Highlights of Noteworthy Decisions

Decision 1001 21
K. Iima - M. Falcone - K. Hoskin
  • Future economic loss {FEL} (review) (final)
  • Labour market re-entry {LMR} (adequacy of program)

The worker injured his left index finger in 1990 while working as a carpenter. He subsequently received entitlement for a left wrist injury and psychotraumatic disability. He was provided with labour market re-entry (LMR) services for the SEB of Construction Engineer. At the final FEL review in May 2003, the adjudicator concluded that the SEB remained suitable and calculated FEL benefits based on average wages for a fully experienced worker. The worker appealed decisions of the Appeals Resolution Officer denying entitlement to further LMR services and confirming the FEL quantum at final review.

The appeal was dismissed.
Board policy provides that, in general, workers are only entitled to one LMR assessment and plan. None of the exceptions in the policy applied to the worker. There was no evidence that the worker's restrictions for the left hand were increased or changed in any significant way due to the recognized left wrist injury. There was no evidence that the left wrist impairment prevented him from working in the SEB or in any of the other related occupations in which he had secured gainful employment. While the worker believed that a two-year college program would have provided him with better direction to start a new career, there was no evidence that such a program would have significantly increased his job opportunities. Moreover, the worker was successful in starting a new career and obtaining gainful employment. Aside from one five-year period, the worker was successful in eliminating any loss of earnings. Finally, a further LMR plan would not be cost effective for the Board as the worker was 71 years old and was only entitled to FEL benefits until the age of 65.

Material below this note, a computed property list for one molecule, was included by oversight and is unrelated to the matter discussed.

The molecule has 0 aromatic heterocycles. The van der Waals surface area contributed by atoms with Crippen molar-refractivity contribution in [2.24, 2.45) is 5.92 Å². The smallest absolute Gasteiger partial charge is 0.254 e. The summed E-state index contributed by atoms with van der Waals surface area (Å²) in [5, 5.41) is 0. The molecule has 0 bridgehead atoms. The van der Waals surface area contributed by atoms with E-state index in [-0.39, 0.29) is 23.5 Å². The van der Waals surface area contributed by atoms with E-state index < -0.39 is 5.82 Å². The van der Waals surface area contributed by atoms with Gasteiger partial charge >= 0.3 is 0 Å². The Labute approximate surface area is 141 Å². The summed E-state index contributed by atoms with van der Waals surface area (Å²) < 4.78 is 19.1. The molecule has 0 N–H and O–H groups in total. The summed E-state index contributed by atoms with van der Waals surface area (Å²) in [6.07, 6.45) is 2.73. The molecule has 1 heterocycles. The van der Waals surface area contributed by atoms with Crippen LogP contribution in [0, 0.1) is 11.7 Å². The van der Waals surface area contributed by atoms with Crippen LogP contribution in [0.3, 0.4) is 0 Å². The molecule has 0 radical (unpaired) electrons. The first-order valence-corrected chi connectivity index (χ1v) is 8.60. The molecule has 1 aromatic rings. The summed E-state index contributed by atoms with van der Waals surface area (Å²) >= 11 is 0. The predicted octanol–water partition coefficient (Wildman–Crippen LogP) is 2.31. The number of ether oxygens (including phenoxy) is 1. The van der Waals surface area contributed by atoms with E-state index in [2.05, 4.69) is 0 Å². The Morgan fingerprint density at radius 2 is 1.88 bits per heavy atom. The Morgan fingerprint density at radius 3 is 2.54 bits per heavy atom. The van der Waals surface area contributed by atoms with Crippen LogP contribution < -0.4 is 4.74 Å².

With respect to the FEL quantum, the worker objected to the use of median wages for an experienced worker in the SEB, rather than higher wages. However, the use of higher wages would have effectively resulted in a smaller FEL award. The worker had also received a FEL award despite not having a wage loss for most of the period in question.
The panel did not have jurisdiction to consider the issue of a review of FEL benefits after entitlement for psychotraumatic disability was granted in 2007, as this issue had not been considered at the Board.